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For lower-wage earners across the country, COVID-19’s economic fallout kicked them when they were down. According to the Anxiety and Depression Association of America, even before the pandemic, the stress of precarious family finances has been linked to negative mental health care outcomes and substance use. And a lack of financial resources, insurance coverage or community care options means it can be near impossible for low-income Americans to get help.
According to a September survey conducted by Pew Research Center, lower-wage earners were more likely than middle- and upper-income earners to report that they or another member of their household had lost income since the pandemic struck. 46% of lower-wage workers surveyed said they had trouble paying bills since March, compared to 19% of middle-income and 5% of upper income earners.
And although the coronavirus does not see gender or sexual orientation, higher rates of anxiety, depression and suicidal ideation experienced by LGBTQ+ people has been documented for years.
The system was ‘never built’
Minnesota has made an effort to respond to the rising need. In October, Walz announced that $3 million in federal CARES Act dollars would be allocated to boosting mental health services for children and families through the pandemic.
“Too many families suffered from mental health crises without knowing where to turn even before COVID-19,” Walz said at the time.
Abderholden said even before the pandemic, mental health services have been underfunded, subject to low Medicare and Medicare reimbursement rates and not enough investment. Providers and advocates have been trying to build resources for 40 years she said, but “without funding, it’s hard.”
“Our mental health system isn’t broken, she said. “It was never built.”
As hospitals fill with coronavirus patients needing acute medical care and health care workers are pushed to the brink, Abderholden said the current focus is on those on the frontline of the pandemic — and rightfully so. But once that battle is won, she said she hopes the powers-that-be will take a hard look at how mental health care can be expanded.
“You have a situation where more people than ever are needing help,” she said. “We don’t really have the capacity. We didn’t have the capacity to serve the people before. (...) Well, what are we going to do now?”
In the immediate future, Abderholden said she hopes to see governments make grant money available to help treat the current need.
But even after the coronavirus vaccine is widely available and things begin to resemble normalcy again, Abderholden said she is concerned about the long-term impact this past year could have on Americans’ minds. The pain won’t go away overnight.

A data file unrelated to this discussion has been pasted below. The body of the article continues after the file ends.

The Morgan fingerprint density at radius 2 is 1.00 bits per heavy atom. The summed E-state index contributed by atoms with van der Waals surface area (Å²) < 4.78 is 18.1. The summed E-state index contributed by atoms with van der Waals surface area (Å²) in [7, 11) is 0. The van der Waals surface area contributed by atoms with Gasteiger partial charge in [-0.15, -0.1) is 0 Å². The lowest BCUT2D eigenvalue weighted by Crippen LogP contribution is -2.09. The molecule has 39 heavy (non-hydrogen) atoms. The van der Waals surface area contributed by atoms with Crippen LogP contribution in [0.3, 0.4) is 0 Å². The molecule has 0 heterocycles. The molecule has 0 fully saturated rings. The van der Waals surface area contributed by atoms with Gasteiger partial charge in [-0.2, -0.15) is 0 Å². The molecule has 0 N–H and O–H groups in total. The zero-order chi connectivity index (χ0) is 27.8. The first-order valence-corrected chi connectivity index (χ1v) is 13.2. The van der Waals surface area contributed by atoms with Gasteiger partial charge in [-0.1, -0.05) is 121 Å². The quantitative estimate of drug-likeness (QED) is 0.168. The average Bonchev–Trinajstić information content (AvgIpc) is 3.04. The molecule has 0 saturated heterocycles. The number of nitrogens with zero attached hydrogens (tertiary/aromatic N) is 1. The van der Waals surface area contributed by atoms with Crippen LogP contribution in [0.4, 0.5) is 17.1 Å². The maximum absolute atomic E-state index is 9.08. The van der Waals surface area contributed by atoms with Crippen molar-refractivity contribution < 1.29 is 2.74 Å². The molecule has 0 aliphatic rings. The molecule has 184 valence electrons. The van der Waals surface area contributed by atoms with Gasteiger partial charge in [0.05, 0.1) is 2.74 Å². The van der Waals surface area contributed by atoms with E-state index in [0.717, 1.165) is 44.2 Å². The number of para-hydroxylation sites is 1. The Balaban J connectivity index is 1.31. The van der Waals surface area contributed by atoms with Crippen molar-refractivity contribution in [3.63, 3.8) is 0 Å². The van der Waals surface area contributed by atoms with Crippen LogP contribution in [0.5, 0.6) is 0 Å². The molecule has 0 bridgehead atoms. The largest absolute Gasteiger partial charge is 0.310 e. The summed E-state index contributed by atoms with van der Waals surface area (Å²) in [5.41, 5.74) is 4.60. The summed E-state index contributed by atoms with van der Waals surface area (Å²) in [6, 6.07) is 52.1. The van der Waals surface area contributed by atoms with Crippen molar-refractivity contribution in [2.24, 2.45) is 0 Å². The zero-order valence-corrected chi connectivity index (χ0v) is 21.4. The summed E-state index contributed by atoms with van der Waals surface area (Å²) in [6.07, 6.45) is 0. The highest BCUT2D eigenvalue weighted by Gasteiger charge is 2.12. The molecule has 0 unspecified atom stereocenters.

When people are in the midst of crisis — or in this case, a long-term state of crisis — Abderholden said people have a tendency to buckle down just to get through it. Then after the fact, they are exhausted and think, “How did I ever do that?”
“Because everyone has just tried to really push forward for a very long period of time, I think we’re just going to see a lot of people frankly just kind of fall apart when this is over,” she said.
A silver lining
Bergsrud said the first barrier for people to get the help they need is the stigma that surrounds mental health. It’s often the people in need who need to make the first move and reach out for help.
Thanks to a “Scandanavian upbringing,” she said that might be even harder for upper Midwesterners.
“It’s always been a stigma problem, and so people don’t want to say it out loud,” she said. “Therefore, they hold it inside until either there’s a breaking point or somebody actually reaches out (to them) and says, ‘Come on we’re going to help you.”
If there is a silver lining to the pandemic, Abderholden said she thinks there will be more awareness of and empathy toward mental health needs on the other side of the pandemic because “there are few people through all of this who have felt nothing.”
“I think most people have felt days when they were incredibly anxious about the future and about what was going on in their lives,” she said. “There were days when people were depressed. I think there were days when people drank too much.”
And she said she thinks people are talking about it more, lessening the stigma. Even on social media, she sees friends posting frankly about their needs and struggles right now.
If you need help
If you are experiencing thoughts of suicide, call the National Suicide Prevention Lifeline at 1-800-273-TALK (8255) for English and 1-888-628-9454 for Spanish. You can also chat with a counselor online.
If you are experiencing intimate partner or domestic violence, consider calling the National Domestic Violence Hotline at 1-800-799-7233, or text LOVEIS to 22522.
If you need help accessing mental health or substance use care or resources, consider calling the SAMHSA’s National Helpline at 1-800-662-HELP (4357).
If you are in an emergency, call 911.
This story is part of a 13-day series that looks at all the ways 2020 has changed us. From now until 2021, expect stories on workplace and education, sports, economics, politics and everything in between. Contact Sarah Mearhoff at firstname.lastname@example.org or 610-790-4992.